US president says Turkey has informed the United States it will make the ceasefire in Syria ‘permanent’.
The United States will station additional forces in eastern Syria to protect oilfields in another policy shift that one former senior American official called a “shocking ignorance” of history and geography.
The planned reinforcement will take place in coordination with the Kurdish-led Syrian Democratic Forces (SDF) to prevent the oilfields from falling into the hands of Islamic State of Iraq and the Levant (ISIL or ISIS), a Pentagon statement said.
No details were provided on how many or what kind of forces would be sent, or whether decisions on those details have been made.
“The US is committed to reinforcing our position, in coordination with our SDF partners, in northeast Syria with additional military assets to prevent those oilfields from falling back into the hands of ISIS or other destabilising actors,” it added.
Earlier on Thursday, US President Donald Trump said on social media the US “will never let a reconstituted ISIS have those fields”.
The latest announcement, however, contradicts Trump’s controversial decision earlier this month to withdraw forces from northeast Syria, which paved the way for Turkey‘s military operation in the area.
In an interview with Al Jazeera, Joshua Landis, a Middle East expert at the University of Oklahoma, said the announcement was “emblematic of the chaos that has set in in the American foreign policy process”.
“It is in free-fall and the president is going back and forth,” Landis said. “This doesn’t really make much sense.”
The new deployment could mean US forces would be like “sitting ducks” being stationed in an area, in which the borders are guarded by Russian and Syrian troops, he added.
“Who is going to safeguard them? The Kurds will have nothing to do with America. They have now made a deal with the Assad government. The whole thing makes no sense.”
Marwan Kabalan from the Arab Center for Research told Al Jazeera the latest move to re-deploy forces to Syria reflects the contradictions in US foreign policy.
“US policy on Syria has been so inconsistent, it’s very difficult to predict whether the United States will stay or leave,” Kabalan said.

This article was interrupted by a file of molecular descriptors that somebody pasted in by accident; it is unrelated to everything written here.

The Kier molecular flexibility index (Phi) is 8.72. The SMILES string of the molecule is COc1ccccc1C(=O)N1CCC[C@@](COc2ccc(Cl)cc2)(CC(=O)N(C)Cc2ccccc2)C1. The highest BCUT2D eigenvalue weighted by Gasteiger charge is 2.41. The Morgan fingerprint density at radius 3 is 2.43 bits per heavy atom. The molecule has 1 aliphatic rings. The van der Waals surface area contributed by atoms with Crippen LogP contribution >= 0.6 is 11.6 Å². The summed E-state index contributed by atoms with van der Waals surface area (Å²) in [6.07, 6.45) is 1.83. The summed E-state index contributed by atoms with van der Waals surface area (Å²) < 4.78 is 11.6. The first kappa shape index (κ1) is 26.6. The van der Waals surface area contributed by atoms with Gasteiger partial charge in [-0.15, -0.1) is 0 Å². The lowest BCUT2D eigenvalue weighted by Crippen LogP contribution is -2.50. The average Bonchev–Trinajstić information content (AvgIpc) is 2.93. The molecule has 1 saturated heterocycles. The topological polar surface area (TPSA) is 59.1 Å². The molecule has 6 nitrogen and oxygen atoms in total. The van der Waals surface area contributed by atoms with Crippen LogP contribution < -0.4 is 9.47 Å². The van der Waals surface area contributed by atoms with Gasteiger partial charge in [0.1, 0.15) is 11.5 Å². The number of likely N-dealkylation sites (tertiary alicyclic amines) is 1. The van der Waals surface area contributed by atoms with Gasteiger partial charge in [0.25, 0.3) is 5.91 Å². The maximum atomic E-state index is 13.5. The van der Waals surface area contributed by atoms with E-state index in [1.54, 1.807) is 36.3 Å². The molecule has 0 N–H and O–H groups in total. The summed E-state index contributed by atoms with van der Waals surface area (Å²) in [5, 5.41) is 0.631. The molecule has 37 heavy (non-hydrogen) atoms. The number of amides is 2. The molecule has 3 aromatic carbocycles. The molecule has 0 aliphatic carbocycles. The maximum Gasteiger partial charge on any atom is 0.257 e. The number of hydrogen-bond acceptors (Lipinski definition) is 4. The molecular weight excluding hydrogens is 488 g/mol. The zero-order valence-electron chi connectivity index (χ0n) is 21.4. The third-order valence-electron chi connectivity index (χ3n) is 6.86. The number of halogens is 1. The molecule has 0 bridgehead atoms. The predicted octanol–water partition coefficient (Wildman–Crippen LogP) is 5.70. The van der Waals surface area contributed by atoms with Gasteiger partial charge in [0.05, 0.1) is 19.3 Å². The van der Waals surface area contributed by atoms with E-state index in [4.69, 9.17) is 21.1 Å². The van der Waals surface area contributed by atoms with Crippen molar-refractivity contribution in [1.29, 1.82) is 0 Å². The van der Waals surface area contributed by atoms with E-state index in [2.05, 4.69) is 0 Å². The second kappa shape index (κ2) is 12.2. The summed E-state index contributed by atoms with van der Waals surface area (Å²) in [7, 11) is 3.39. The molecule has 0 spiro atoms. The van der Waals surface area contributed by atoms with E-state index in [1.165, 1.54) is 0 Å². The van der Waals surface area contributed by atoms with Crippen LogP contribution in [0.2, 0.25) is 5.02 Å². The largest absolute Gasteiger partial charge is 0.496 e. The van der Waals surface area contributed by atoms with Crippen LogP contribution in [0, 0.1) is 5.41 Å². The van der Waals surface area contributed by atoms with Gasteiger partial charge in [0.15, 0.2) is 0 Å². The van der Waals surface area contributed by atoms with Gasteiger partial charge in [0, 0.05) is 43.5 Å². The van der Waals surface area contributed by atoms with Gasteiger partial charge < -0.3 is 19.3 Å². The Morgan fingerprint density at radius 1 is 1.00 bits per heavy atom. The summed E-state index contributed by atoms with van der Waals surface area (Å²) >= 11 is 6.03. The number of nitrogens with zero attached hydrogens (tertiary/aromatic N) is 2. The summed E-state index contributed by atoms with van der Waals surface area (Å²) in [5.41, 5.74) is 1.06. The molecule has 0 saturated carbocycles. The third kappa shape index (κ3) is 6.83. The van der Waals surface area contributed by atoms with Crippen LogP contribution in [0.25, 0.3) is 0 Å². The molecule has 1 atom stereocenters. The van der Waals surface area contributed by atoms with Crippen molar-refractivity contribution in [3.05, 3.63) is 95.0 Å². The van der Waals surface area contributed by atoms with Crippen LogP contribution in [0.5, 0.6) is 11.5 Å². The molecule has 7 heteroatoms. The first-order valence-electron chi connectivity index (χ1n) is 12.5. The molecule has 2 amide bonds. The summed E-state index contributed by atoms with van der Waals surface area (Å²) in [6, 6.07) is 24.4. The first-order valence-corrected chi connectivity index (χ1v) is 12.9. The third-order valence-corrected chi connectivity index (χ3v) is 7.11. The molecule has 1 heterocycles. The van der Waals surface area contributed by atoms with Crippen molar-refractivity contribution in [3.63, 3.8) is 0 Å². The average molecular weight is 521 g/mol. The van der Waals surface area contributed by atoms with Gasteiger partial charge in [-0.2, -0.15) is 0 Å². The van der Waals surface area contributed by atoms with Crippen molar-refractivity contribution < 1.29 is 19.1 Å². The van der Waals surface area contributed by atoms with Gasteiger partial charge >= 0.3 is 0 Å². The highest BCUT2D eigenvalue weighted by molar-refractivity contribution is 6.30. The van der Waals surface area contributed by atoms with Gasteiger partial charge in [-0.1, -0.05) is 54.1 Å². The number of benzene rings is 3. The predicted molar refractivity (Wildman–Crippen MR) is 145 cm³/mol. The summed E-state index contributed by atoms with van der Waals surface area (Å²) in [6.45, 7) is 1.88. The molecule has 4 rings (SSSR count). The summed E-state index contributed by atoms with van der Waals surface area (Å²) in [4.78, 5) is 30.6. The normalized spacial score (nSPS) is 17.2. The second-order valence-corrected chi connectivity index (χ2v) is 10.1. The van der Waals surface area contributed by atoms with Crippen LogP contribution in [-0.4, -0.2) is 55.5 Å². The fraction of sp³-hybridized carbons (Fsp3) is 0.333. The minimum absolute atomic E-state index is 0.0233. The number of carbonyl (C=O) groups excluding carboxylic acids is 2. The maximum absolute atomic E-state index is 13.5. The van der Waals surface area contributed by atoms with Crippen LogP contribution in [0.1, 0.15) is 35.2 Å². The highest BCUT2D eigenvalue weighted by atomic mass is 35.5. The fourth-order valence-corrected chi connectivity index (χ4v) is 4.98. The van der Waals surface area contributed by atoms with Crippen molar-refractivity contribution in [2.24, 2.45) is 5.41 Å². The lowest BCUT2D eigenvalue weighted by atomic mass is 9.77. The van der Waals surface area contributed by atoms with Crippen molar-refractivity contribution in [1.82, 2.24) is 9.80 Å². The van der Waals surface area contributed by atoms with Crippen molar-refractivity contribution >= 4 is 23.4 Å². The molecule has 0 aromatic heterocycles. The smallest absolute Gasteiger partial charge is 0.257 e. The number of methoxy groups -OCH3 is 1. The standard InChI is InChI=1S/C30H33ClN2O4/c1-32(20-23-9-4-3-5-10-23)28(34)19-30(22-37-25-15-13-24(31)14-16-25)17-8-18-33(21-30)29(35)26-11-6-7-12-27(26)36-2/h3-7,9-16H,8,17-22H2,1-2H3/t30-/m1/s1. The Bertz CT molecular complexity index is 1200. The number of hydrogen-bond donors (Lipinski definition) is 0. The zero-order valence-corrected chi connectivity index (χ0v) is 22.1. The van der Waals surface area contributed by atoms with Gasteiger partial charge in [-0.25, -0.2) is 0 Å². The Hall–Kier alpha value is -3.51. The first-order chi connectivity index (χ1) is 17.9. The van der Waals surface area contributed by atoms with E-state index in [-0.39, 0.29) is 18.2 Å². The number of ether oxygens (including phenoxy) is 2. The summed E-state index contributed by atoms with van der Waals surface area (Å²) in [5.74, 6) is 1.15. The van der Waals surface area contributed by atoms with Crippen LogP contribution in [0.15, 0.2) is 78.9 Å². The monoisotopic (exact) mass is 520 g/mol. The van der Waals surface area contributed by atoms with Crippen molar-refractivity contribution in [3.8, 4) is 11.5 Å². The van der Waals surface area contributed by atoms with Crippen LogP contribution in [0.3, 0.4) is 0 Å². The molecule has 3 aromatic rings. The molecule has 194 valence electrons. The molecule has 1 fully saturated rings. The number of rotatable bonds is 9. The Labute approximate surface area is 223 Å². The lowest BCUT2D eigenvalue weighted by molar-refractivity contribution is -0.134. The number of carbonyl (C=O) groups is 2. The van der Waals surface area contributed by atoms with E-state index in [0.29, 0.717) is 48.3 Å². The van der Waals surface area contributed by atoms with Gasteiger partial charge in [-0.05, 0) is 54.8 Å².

“The conflict is in Washington between President Trump and the foreign policy establishment, particularly the Pentagon. His eyes have always been on the upcoming election, he wants to boost support from his political base.”
Brett McGurk, the top US official leading Trump’s anti-ISIL campaign until January, also criticised the latest shift in a social media post.
“The president of the United States of America appears to be calling for a mass migration of Kurds to the desert where they can resettle atop a tiny oilfield. Shocking ignorance of history, geography, law, American values, human decency, and honour.”
Trump had justified his earlier decision to withdraw US forces from Syria, saying he sought to bring about 1,000 troops home and end American involvement there.
Trump said previously a “small number” of US troops would remain in Syria to secure the oilfields. An American official told the Washington Post earlier this week a proposal calls for 200 US troops to remain in the area.
News reports from Newsweek and US broadcaster Fox said a new deployment may include dozens of tanks and hundreds of soldiers.
The Turkish assault on northeastern Syria and the US-allied Kurdish forces has been halted after the US brokered a ceasefire.
Ankara also brokered a deal with Russia that saw the evacuation of Kurdish forces from a vast area along Syria’s border with Turkey.
How about the oil?
The Kurdish forces seized control of small oil fields in northeastern Hassakeh province after Syrian government troops pulled out of most of the Kurdish-majority regions in 2012 to fight rebels elsewhere.
After expelling ISIL from southeastern Syria in 2018, the Kurds seized control of the more profitable oil fields in Deir Az Zor province.
A quiet arrangement has existed between the Kurds and the Syrian government, whereby Damascus buys the surplus through middlemen in a profitable smuggling operation that has continued despite political differences. The Kurdish-led administration sells crude oil to private refiners, who use primitive homemade refineries to process fuel and diesel and sell it back to the administration.
The SDF currently sells Syria’s oil for about $30 per barrel.
The oil was expected to be a bargaining chip for the Kurds to negotiate a deal with the Syrian government, which unsuccessfully tried to reach the oil fields to retake them from ISIL. With Trump saying he plans to keep forces to secure the oil, it seems the oil will continue to be used for leverage – with Moscow and Damascus.
McGurk said on Monday: “Oil, like it or not, is owned by the Syrian state. Maybe there are new lawyers, but it was just illegal for an American company to go and seize and exploit these assets.”
Before the war, Syria produced about 350,000 barrels per day, exporting more than half of it. Most of that oil came from eastern Syria. Foreign companies, including Total, Shell, and Conoco, all left Syria after the war began more than eight years ago.
US Senator Lindsey Graham said after meeting with Trump on Thursday that he urged him to stay engaged in Syria.
“If you can find a way to secure the oil fields from Iran and ISIS, that’s in our national security interest,” Graham said.